Tiger Mother’s had some great news – Hayley’s ASD has been ‘undiagnosed’! But Hayley’s confused and wondering how she will now explain to others about why she finds things difficult.
Well here’s a turn up for the books.
I’ve just come home from a hospital appointment to review Hayley’s ASD. She wasn’t with me – the letter said to come on my own.
I did a lengthy multiple choice interview with the paediatrician, covering detailed aspects of Hayley’s behaviour since a baby.
Then I was called back for the result – Hayley doesn’t have ASD. Even though for the last six years, we’ve been told she had.
Yes, he agreed, even given her deafness, she struggles in various areas of understanding, inference, social situations and learning, but it’s not ASD.
I’m confused but incredibly pleased and as Hayley’s arrived home from school I’ve told her that she’s been ‘undiagnosed’.
‘So I haven’t got ASD?’ says Hayley. ‘But you said I’d always have it?’
I nod and shrug.
“How will I to explain to everyone about why I find things difficult?”
She looks bereft – quite panicky. ‘But Mum, how will I to explain to everyone about why I find things difficult?’
But it’s great news, I tell her. It means the areas where she struggles – socially, making inferences, taking in anything other than simple short chunks of information – she will likely progress as she matures.
“We assumed her ’otherness’ was part of her deafness”
In the first years of school, we assumed her ’otherness’ was part of her deafness, always one step behind, never quite in the flow, not quite gelling with her peers – missing lots of information whether spelt out or the subtle nuances and interactions at lightning speed between people.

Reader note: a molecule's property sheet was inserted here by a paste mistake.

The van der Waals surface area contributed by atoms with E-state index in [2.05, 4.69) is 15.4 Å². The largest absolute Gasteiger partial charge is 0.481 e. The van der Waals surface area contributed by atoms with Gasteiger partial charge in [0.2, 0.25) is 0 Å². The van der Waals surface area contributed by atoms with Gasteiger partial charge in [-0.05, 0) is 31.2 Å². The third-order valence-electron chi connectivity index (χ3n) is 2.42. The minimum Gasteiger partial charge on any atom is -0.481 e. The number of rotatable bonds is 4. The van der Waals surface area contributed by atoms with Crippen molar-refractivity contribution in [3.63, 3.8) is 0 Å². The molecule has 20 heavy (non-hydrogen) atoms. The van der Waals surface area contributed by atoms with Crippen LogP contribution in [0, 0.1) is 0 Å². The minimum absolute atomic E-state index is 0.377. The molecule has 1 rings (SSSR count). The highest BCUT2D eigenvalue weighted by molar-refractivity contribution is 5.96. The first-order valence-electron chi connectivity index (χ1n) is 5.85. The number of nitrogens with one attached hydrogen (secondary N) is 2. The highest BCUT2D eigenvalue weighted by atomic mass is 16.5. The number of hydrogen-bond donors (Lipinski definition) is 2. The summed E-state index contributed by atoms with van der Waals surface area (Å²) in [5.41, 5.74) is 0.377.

She was almost always excluded by her peers; no one came round to tea. While her brothers’ party invites stacked up, there were rarely any for her, other than one or two close family friends’ children.
Hayley found it hard to grasp information, no more than one or two simple instructions could be retained at a time. She didn’t get jokes, couldn’t work out idioms.
She had expressive language problems, and other children didn’t have the patience to listen while she tried to get her thoughts out.
A speech and language therapist friend diagnosed Semantic Pragmatic Disorder – associated with ASD – and then the school’s Senco suggested a paediatrician assess her.
This involved me being questioned me for 20 minutes, Hayley seen for two minutes, and there it was – a diagnosis of ASD.
I was sad, mourned the person she wouldn’t become that I’d thought she would, worried about her future happiness.
But the main thing was to get her the right support – not that a diagnosis helped, with no SEN statement. And so ensued the battle we’ve waged ever since.
We’ve had fantastic support from NDCS, but there was no provision in school for ASD.
“It was hard to figure out which issues were due to deafness and which to ASD”
It was hard to figure out which issues were due to deafness and which to ASD. My own answer was to throw Hayley at everything in life I could, to gain as much experience as possible to help fill out her missing ‘insight’. Guides, judo, tennis, our local NDCS group and later Air Cadets.
Gradually we saw a change in her. Though still one or two steps behind her peers, as she matured she was ‘getting’ stuff more – life, people, social situations, jokes, irony.
She’d always had empathy, shared nicely, been considerate and thoughtful – but weren’t these all the things ASD isn’t?
“I began to question the diagnosis”
I began to question the diagnosis. At an appointment with the chief paediatrician, I couldn’t help notice her quizzical look as Hayley smiled, made eye contact, chatted, laughed.
The woman shot me a look: ‘It’s almost impossible to see any traits…?’
I nodded emphatically, she offered to have Hayley re-assessed and here we are here today.
So Hayley has lost her instant explanation shield when people look at her askance, pick up on her struggles.
But on the plus side, I think she’ll keep improving with experience, especially as her confidence grows and she helps those around her to be deaf aware and more understanding of the issues involved.